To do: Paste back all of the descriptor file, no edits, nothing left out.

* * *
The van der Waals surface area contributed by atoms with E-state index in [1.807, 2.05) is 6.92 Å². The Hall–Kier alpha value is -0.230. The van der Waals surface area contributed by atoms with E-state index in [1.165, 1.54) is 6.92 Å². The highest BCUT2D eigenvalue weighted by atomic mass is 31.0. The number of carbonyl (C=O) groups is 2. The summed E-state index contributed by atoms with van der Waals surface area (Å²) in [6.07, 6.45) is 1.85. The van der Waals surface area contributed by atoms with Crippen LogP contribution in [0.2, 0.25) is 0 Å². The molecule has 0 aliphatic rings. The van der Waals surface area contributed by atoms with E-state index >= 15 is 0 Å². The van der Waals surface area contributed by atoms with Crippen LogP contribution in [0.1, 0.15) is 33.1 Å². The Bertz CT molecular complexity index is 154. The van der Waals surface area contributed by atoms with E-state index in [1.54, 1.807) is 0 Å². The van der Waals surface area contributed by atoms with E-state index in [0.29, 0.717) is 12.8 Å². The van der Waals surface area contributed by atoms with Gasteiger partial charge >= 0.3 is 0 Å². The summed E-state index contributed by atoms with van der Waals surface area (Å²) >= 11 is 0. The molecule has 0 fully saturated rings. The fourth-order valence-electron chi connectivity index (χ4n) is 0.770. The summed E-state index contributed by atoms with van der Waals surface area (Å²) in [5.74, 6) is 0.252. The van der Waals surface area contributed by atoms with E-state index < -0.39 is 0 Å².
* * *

The van der Waals surface area contributed by atoms with E-state index in [1.807, 2.05) is 6.92 Å². The Hall–Kier alpha value is -0.230. The van der Waals surface area contributed by atoms with E-state index in [1.165, 1.54) is 6.92 Å². The highest BCUT2D eigenvalue weighted by atomic mass is 31.0. The number of carbonyl (C=O) groups is 2. The summed E-state index contributed by atoms with van der Waals surface area (Å²) in [6.07, 6.45) is 1.85. The van der Waals surface area contributed by atoms with Crippen LogP contribution in [0.2, 0.25) is 0 Å². The molecule has 0 aliphatic rings. The van der Waals surface area contributed by atoms with E-state index >= 15 is 0 Å². The van der Waals surface area contributed by atoms with Crippen LogP contribution in [0.1, 0.15) is 33.1 Å². The Bertz CT molecular complexity index is 154. The van der Waals surface area contributed by atoms with E-state index in [1.54, 1.807) is 0 Å². The van der Waals surface area contributed by atoms with E-state index in [0.29, 0.717) is 12.8 Å². The van der Waals surface area contributed by atoms with Gasteiger partial charge >= 0.3 is 0 Å². The summed E-state index contributed by atoms with van der Waals surface area (Å²) >= 11 is 0. The molecule has 0 fully saturated rings. The fourth-order valence-electron chi connectivity index (χ4n) is 0.770. The summed E-state index contributed by atoms with van der Waals surface area (Å²) in [5.74, 6) is 0.252. The van der Waals surface area contributed by atoms with E-state index < -0.39 is 0 Å².